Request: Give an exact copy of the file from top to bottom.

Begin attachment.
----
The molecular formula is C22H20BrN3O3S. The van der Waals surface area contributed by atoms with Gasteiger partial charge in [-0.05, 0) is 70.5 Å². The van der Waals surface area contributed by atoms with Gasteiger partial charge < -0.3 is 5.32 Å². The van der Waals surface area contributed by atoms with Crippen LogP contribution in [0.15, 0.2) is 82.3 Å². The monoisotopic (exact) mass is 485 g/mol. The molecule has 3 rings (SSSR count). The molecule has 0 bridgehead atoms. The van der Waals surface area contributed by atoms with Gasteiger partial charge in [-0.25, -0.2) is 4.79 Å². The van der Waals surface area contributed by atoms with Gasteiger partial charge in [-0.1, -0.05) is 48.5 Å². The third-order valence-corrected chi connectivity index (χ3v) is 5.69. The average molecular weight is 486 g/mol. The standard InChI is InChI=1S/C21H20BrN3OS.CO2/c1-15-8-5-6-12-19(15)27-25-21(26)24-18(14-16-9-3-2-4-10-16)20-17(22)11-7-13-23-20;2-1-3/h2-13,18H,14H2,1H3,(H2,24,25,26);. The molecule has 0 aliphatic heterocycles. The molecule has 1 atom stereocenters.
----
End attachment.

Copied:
The molecular formula is C22H20BrN3O3S. The van der Waals surface area contributed by atoms with Gasteiger partial charge in [-0.05, 0) is 70.5 Å². The van der Waals surface area contributed by atoms with Gasteiger partial charge < -0.3 is 5.32 Å². The van der Waals surface area contributed by atoms with Crippen LogP contribution in [0.15, 0.2) is 82.3 Å². The monoisotopic (exact) mass is 485 g/mol. The molecule has 3 rings (SSSR count). The molecule has 0 bridgehead atoms. The van der Waals surface area contributed by atoms with Gasteiger partial charge in [-0.25, -0.2) is 4.79 Å². The van der Waals surface area contributed by atoms with Gasteiger partial charge in [-0.1, -0.05) is 48.5 Å². The third-order valence-corrected chi connectivity index (χ3v) is 5.69. The average molecular weight is 486 g/mol. The standard InChI is InChI=1S/C21H20BrN3OS.CO2/c1-15-8-5-6-12-19(15)27-25-21(26)24-18(14-16-9-3-2-4-10-16)20-17(22)11-7-13-23-20;2-1-3/h2-13,18H,14H2,1H3,(H2,24,25,26);. The molecule has 0 aliphatic heterocycles. The molecule has 1 atom stereocenters.